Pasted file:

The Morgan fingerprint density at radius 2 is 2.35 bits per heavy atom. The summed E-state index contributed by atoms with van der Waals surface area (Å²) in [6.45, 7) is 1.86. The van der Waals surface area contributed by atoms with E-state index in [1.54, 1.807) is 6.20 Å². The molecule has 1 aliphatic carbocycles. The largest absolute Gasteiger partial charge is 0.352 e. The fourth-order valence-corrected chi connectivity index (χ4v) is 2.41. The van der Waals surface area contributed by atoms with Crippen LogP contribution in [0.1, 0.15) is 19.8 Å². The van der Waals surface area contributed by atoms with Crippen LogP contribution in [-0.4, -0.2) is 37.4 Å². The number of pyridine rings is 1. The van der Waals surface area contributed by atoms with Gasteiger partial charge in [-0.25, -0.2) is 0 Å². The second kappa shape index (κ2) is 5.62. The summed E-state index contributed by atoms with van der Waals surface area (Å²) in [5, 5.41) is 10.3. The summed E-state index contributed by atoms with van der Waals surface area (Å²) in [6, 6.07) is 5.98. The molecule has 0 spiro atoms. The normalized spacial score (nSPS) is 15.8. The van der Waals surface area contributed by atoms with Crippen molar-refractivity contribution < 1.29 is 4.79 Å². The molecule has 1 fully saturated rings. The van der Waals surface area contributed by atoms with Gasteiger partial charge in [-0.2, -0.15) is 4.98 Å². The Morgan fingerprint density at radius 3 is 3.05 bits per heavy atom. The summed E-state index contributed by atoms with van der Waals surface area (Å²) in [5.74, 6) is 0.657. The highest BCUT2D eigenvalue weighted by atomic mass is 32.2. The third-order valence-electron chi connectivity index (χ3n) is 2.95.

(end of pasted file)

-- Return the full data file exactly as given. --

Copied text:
The Morgan fingerprint density at radius 2 is 2.35 bits per heavy atom. The summed E-state index contributed by atoms with van der Waals surface area (Å²) in [6.45, 7) is 1.86. The van der Waals surface area contributed by atoms with E-state index in [1.54, 1.807) is 6.20 Å². The molecule has 1 aliphatic carbocycles. The largest absolute Gasteiger partial charge is 0.352 e. The fourth-order valence-corrected chi connectivity index (χ4v) is 2.41. The van der Waals surface area contributed by atoms with Crippen LogP contribution in [0.1, 0.15) is 19.8 Å². The van der Waals surface area contributed by atoms with Crippen LogP contribution in [-0.4, -0.2) is 37.4 Å². The number of pyridine rings is 1. The van der Waals surface area contributed by atoms with Gasteiger partial charge in [-0.25, -0.2) is 0 Å². The second kappa shape index (κ2) is 5.62. The summed E-state index contributed by atoms with van der Waals surface area (Å²) in [5, 5.41) is 10.3. The summed E-state index contributed by atoms with van der Waals surface area (Å²) in [6, 6.07) is 5.98. The molecule has 0 spiro atoms. The normalized spacial score (nSPS) is 15.8. The van der Waals surface area contributed by atoms with Crippen molar-refractivity contribution < 1.29 is 4.79 Å². The molecule has 1 fully saturated rings. The van der Waals surface area contributed by atoms with Gasteiger partial charge in [-0.2, -0.15) is 4.98 Å². The Morgan fingerprint density at radius 3 is 3.05 bits per heavy atom. The summed E-state index contributed by atoms with van der Waals surface area (Å²) in [5.74, 6) is 0.657. The highest BCUT2D eigenvalue weighted by atomic mass is 32.2. The third-order valence-electron chi connectivity index (χ3n) is 2.95.